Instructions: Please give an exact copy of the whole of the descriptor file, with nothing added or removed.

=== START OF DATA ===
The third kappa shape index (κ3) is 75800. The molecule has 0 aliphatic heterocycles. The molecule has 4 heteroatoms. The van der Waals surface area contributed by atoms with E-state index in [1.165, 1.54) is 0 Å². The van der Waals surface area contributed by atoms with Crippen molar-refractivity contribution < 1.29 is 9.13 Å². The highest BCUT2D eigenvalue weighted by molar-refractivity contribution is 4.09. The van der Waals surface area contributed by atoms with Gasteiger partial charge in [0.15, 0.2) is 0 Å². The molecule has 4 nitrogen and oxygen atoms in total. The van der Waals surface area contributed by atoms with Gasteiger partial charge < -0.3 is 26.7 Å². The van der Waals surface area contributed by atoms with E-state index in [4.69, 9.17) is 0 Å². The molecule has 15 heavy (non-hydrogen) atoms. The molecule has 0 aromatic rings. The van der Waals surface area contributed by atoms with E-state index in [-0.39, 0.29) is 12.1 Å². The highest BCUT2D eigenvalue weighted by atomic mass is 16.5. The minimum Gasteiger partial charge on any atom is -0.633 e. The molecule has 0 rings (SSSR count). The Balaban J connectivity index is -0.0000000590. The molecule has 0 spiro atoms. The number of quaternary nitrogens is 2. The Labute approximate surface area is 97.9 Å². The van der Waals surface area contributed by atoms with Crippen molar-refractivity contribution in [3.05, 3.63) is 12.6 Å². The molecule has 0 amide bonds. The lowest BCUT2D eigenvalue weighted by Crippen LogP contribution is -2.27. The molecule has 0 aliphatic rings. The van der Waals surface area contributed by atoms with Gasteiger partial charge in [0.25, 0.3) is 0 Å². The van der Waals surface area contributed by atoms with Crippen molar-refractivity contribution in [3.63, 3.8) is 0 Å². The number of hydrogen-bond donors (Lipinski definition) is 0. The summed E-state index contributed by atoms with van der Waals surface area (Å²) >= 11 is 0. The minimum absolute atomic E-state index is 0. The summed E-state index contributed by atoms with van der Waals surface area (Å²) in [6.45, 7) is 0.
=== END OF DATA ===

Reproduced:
The third kappa shape index (κ3) is 75800. The molecule has 0 aliphatic heterocycles. The molecule has 4 heteroatoms. The van der Waals surface area contributed by atoms with E-state index in [1.165, 1.54) is 0 Å². The van der Waals surface area contributed by atoms with Crippen molar-refractivity contribution < 1.29 is 9.13 Å². The highest BCUT2D eigenvalue weighted by molar-refractivity contribution is 4.09. The van der Waals surface area contributed by atoms with Gasteiger partial charge in [0.15, 0.2) is 0 Å². The molecule has 4 nitrogen and oxygen atoms in total. The van der Waals surface area contributed by atoms with Gasteiger partial charge < -0.3 is 26.7 Å². The van der Waals surface area contributed by atoms with E-state index in [4.69, 9.17) is 0 Å². The molecule has 15 heavy (non-hydrogen) atoms. The molecule has 0 aromatic rings. The van der Waals surface area contributed by atoms with E-state index in [-0.39, 0.29) is 12.1 Å². The highest BCUT2D eigenvalue weighted by atomic mass is 16.5. The minimum Gasteiger partial charge on any atom is -0.633 e. The molecule has 0 rings (SSSR count). The Balaban J connectivity index is -0.0000000590. The molecule has 0 spiro atoms. The number of quaternary nitrogens is 2. The Labute approximate surface area is 97.9 Å². The van der Waals surface area contributed by atoms with Crippen molar-refractivity contribution in [3.05, 3.63) is 12.6 Å². The molecule has 0 amide bonds. The lowest BCUT2D eigenvalue weighted by Crippen LogP contribution is -2.27. The molecule has 0 aliphatic rings. The van der Waals surface area contributed by atoms with Gasteiger partial charge in [0.25, 0.3) is 0 Å². The van der Waals surface area contributed by atoms with Crippen molar-refractivity contribution in [3.63, 3.8) is 0 Å². The number of hydrogen-bond donors (Lipinski definition) is 0. The summed E-state index contributed by atoms with van der Waals surface area (Å²) >= 11 is 0. The minimum absolute atomic E-state index is 0. The summed E-state index contributed by atoms with van der Waals surface area (Å²) in [6.45, 7) is 0.